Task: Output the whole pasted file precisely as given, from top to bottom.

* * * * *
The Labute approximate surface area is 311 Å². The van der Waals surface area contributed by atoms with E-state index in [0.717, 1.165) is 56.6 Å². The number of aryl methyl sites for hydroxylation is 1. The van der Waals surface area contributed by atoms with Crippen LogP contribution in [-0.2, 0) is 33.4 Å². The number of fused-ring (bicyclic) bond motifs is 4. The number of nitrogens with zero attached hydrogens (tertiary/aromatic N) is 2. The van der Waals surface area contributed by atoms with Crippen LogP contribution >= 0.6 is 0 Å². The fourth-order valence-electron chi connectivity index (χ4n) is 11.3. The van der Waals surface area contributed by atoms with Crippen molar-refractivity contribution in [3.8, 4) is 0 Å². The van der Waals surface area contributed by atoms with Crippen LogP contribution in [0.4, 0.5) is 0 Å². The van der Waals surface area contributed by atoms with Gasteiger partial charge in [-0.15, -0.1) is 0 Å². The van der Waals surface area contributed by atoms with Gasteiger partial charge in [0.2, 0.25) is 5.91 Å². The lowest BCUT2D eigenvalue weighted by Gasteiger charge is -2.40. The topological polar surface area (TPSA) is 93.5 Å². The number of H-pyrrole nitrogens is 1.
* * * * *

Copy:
The Labute approximate surface area is 311 Å². The van der Waals surface area contributed by atoms with E-state index in [0.717, 1.165) is 56.6 Å². The number of aryl methyl sites for hydroxylation is 1. The van der Waals surface area contributed by atoms with Crippen LogP contribution in [-0.2, 0) is 33.4 Å². The number of fused-ring (bicyclic) bond motifs is 4. The number of nitrogens with zero attached hydrogens (tertiary/aromatic N) is 2. The van der Waals surface area contributed by atoms with Crippen LogP contribution >= 0.6 is 0 Å². The fourth-order valence-electron chi connectivity index (χ4n) is 11.3. The van der Waals surface area contributed by atoms with Crippen molar-refractivity contribution in [3.8, 4) is 0 Å². The van der Waals surface area contributed by atoms with Crippen LogP contribution in [0.4, 0.5) is 0 Å². The van der Waals surface area contributed by atoms with Gasteiger partial charge in [-0.15, -0.1) is 0 Å². The van der Waals surface area contributed by atoms with Gasteiger partial charge in [0.2, 0.25) is 5.91 Å². The lowest BCUT2D eigenvalue weighted by Gasteiger charge is -2.40. The topological polar surface area (TPSA) is 93.5 Å². The number of H-pyrrole nitrogens is 1.